A volume in the Divinations: Rereading Late Ancient Religion series
Naftali S. Cohn provides an innovative understanding of the rabbinic authors of the Mishnah and their intense focus on the Temple. He contends that the memory of the Temple served a political function for the rabbis, arguing for their own importance within the complex social landscape of Jewish society in Roman Palestine.
"A learned, nuanced, and well-written study of an important theme in a foundational text of rabbinic Judaism. Cohn shows that we must look outside rabbinic literature if we are to place the Mishnah in a meaningful context. Well done."–Shaye J. D. Cohen, Harvard University
The Decadent Republic of Letters revises the longstanding view of decadence as a movement defined by escapism and sociopolitical withdrawal. The book argues that decadent writers and artists from Charles Baudelaire to Aubrey Beardsley addressed a cosmopolitan audience united by taste rather than language, geography, or national identity.
"Potolsky offers a fresh and original contribution to the study of decadence and succeeds in showing how the movement is not a dusty relic of the nineteenth century, but a provocative and relevant intervention into contemporary issues. In true decadent manner, Potolsky approaches his subject perversely, arguing that we should look not at what decadence rejects but instead at what its proponents valorize. The result is a perspective that emphasizes engagement over withdrawal and renunciation. Decadence emerges from this analysis an exciting, revitalized ideology, one that suggests new ways of approaching contemporary debates."–Melanie Hawthorne, Texas A&M University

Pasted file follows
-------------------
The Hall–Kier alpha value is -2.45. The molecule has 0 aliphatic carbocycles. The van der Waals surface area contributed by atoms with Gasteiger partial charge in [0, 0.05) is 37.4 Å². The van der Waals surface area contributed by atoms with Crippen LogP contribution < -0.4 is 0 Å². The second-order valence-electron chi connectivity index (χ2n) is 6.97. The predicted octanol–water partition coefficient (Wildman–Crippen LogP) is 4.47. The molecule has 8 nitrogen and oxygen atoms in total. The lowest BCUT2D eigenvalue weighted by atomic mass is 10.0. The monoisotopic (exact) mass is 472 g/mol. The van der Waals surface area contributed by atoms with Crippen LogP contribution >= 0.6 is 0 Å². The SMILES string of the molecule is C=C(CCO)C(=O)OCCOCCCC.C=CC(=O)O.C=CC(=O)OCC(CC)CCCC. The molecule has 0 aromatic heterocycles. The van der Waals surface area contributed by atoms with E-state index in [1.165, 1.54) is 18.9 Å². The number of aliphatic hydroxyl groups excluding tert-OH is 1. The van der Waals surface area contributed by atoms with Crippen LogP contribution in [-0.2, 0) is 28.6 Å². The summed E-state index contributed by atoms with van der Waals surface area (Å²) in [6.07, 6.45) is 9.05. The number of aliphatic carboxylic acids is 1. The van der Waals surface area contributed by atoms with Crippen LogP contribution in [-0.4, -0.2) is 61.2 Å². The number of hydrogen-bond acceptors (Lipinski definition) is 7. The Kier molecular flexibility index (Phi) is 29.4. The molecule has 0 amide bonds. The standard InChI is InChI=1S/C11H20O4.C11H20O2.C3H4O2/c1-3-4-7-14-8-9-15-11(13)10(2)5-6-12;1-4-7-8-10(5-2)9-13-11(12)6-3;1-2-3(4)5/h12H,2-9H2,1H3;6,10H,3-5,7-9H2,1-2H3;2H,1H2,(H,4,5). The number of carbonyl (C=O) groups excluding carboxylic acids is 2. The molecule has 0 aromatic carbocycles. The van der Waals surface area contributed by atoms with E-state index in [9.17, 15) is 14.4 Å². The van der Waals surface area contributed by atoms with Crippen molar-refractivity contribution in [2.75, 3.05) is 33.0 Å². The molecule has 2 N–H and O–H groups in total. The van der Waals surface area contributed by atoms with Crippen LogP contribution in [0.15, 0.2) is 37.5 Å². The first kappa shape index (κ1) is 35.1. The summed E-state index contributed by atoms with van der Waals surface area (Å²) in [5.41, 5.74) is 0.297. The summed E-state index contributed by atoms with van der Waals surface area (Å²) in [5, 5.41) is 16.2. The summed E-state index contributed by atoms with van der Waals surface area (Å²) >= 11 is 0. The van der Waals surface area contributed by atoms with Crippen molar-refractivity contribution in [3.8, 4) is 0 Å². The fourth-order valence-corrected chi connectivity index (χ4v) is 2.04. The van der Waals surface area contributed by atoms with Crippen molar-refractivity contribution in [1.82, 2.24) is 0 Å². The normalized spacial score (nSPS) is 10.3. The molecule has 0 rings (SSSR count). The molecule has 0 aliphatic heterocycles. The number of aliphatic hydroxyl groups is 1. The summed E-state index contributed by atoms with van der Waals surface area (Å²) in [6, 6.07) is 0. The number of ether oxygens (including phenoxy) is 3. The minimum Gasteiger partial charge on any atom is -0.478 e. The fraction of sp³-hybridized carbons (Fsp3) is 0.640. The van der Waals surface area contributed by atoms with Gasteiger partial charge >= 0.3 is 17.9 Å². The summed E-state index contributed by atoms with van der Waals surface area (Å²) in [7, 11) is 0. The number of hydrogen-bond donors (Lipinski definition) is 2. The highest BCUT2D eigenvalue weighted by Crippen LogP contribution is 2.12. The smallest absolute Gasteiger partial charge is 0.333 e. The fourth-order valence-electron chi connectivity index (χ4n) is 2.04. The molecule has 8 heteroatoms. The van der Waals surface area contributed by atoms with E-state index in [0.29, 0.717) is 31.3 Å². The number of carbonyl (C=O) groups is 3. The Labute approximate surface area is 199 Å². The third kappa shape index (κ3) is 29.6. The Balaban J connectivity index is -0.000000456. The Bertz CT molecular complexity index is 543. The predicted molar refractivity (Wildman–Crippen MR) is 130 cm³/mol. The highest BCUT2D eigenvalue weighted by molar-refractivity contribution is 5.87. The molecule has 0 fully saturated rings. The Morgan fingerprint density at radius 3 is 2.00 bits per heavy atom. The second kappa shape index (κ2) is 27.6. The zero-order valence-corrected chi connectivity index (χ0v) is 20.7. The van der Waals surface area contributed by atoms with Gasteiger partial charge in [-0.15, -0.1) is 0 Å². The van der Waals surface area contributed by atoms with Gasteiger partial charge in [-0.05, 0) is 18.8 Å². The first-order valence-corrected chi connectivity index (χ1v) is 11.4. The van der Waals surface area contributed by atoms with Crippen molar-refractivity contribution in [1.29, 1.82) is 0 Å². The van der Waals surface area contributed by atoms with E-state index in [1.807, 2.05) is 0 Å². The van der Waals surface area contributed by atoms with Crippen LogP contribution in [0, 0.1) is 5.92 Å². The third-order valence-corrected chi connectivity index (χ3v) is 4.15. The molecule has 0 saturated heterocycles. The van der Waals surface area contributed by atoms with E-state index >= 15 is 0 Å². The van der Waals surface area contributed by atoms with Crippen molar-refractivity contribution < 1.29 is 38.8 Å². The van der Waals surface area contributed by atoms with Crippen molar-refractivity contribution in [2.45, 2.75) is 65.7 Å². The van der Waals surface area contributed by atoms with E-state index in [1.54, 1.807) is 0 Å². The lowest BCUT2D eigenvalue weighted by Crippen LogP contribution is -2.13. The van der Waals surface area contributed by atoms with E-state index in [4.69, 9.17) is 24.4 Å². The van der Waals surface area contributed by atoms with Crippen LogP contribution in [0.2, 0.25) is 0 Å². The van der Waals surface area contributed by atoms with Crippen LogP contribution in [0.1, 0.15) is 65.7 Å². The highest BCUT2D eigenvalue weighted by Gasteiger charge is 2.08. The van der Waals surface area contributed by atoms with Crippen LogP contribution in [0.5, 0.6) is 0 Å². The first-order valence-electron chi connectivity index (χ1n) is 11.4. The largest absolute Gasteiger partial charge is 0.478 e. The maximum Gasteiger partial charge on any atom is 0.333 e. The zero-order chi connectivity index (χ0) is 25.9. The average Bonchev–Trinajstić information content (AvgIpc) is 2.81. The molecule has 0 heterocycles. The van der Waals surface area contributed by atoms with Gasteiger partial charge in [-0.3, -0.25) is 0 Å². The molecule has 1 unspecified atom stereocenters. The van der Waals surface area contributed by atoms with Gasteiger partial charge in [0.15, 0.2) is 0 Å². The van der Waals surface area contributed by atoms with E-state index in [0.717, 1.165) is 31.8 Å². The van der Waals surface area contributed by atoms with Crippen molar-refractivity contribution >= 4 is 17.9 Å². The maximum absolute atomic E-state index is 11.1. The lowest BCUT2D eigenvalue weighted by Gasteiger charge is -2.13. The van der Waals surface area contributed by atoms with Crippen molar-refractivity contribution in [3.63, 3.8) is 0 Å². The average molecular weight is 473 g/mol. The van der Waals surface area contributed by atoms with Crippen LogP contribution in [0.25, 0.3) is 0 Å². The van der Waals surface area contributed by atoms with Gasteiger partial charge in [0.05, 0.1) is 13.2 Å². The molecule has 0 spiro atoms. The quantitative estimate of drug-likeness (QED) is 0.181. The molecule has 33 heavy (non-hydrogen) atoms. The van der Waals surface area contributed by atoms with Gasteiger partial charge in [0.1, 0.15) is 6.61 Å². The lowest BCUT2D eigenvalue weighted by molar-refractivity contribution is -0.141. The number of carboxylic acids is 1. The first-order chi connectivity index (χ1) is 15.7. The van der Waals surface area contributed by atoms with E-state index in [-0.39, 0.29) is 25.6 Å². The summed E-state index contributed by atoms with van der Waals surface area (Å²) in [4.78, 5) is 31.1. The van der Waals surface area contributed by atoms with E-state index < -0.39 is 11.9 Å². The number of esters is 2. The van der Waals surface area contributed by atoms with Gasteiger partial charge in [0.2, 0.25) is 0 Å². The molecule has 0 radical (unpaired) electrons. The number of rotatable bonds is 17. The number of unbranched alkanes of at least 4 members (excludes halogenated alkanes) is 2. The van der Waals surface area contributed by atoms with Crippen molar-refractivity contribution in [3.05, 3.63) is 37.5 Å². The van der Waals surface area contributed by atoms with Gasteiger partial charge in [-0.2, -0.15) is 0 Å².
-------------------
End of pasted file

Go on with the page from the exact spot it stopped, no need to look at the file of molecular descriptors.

Edited by Marta Straznicky, this seminal collection is the first to explore the multiple and intersecting forms of agency exercised by Shakespeare's stationers in the design, production, marketing, and distribution of his printed works.
"The goal of this collection is nothing short of a fundamental shift in Shakespearean textual criticism, and it achieves this goal with aplomb. The essays are original, substantial, and make a genuine contribution to the field."–Eric Rasmussen, University of Nevada
Szpiech draws on medieval Christian, Jewish, and Muslim polemics to investigate the role of narrative in the representation of conversion. By investigating conversion not as individual experience but as expression of communal visions of history, he shows how the narratives dramatize the conflict of ideas in disputational writing.
"This impressive book bridges the fields of religious studies and comparative literature in order to produce close and sophisticated readings of conversion narratives from the later Middle Ages across a broad array of languages (Latin, Castilian/Catalan, Arabic, and Hebrew). Very few scholars can move so gracefully among these languages and areas of scholarship while offering insights from the minutiae of philological analysis to high literary theory, reflections on the nature of religion, and notions of the self."–Jonathan Decter, Brandeis University